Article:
A SURGEON working at Dewsbury District Hospital sparked concern among medical watchdogs for his "seriously deficient" performance, it was claimed.
And the concerns grew after two of his patients died, the General Medical Council heard.
Dr Hurais Syed, 51, came to the attention of the GMC after the death of a 67-year-old kidney tumour patient identified only as JH in February 2000.
He spent 35 days in intensive care after surgery.
Another patient, a 78-year-old woman identified only as GA, died on the operating table a month earlier as Mr Syed tried to remove a cancerous kidney. He was cleared of her manslaughter at Leeds Crown Court in April, 2003.
Mr Syed, now of Acton, west London, was working as a locum consultant urology surgeon at Dewsbury from December, 1997, until February, 2000, when he was suspended pending a review of his performance.
The GMC's Fitness To Practise Panel, sitting in London, was told that his surgical skills are "highly flawed and likely to produce serious haemorrhaging".
A report produced by two consultant urological surgeons in April, 2000, recommended he should undergo a five-year urological training programme and pass the FRCS neurology exam before taking up independent work as a consultant.
He failed to keep accurate and contemporary records, had limited communication skills, used inappropriate techniques and there were questions over his ability to perform procedures, the panel was told.
Craig Ferguson, for the GMC, said: "He is a surgeon struggling to cope when faced with difficult surgical circumstances. Mr Syed's performance is not that expected of a consultant urologist, in particular the surgical technique he employed in the kidney is highly flawed and highly likely to produce serious haemorrhaging."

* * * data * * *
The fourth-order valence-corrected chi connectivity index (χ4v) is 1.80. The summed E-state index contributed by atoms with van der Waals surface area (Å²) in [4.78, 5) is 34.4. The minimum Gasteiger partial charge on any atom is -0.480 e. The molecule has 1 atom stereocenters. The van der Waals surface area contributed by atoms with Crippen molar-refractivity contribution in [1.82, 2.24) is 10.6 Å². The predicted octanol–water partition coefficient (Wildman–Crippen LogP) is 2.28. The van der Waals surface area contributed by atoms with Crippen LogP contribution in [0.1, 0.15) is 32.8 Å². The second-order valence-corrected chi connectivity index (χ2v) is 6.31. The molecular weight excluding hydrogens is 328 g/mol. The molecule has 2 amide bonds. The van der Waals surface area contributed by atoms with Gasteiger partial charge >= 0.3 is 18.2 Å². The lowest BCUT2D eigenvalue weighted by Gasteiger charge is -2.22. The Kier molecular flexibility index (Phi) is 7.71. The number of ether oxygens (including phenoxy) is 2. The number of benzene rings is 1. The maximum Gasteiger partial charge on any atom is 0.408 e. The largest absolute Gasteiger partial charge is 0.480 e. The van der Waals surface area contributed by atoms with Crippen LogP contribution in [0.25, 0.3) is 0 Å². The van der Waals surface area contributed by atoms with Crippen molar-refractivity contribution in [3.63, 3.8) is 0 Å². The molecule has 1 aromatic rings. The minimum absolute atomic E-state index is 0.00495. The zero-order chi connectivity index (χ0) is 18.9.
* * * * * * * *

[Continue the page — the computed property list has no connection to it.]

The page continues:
Mr Syed graduated in Karachi, Pakistan, in 1978 and gained further experience in Saudi Arabia before coming to Britain.
But Mr Ferguson said: "The assessors were concerned that Mr Syed appears to have had no structured surgical training at all. The urological training he had in the UK was not in a recognised training post.
"His experience in Pakistan and Saudi Arabia had not prepared him adequately for the responsibilities of a consultant urologist in the UK in the late '90s.
"It would appear that Mr Syed is a caring and compassionate doctor - where appropriate he spends considerable time talking to you.
"However, perhaps because of the number of patients he is responsible for, there are often occasions when he appears rushed and without a considered care plan for a patient."
Assessors who monitored Dr Syed also felt that criticism could be levelled at the Dewsbury District Hospital for not being "very supportive" of him.
Mr Syed had "very few junior staff" to work with throughout his time there, they found.
Mr Syed denies that his fitness to practise is impaired because of deficient professional performance.
The hearing continues.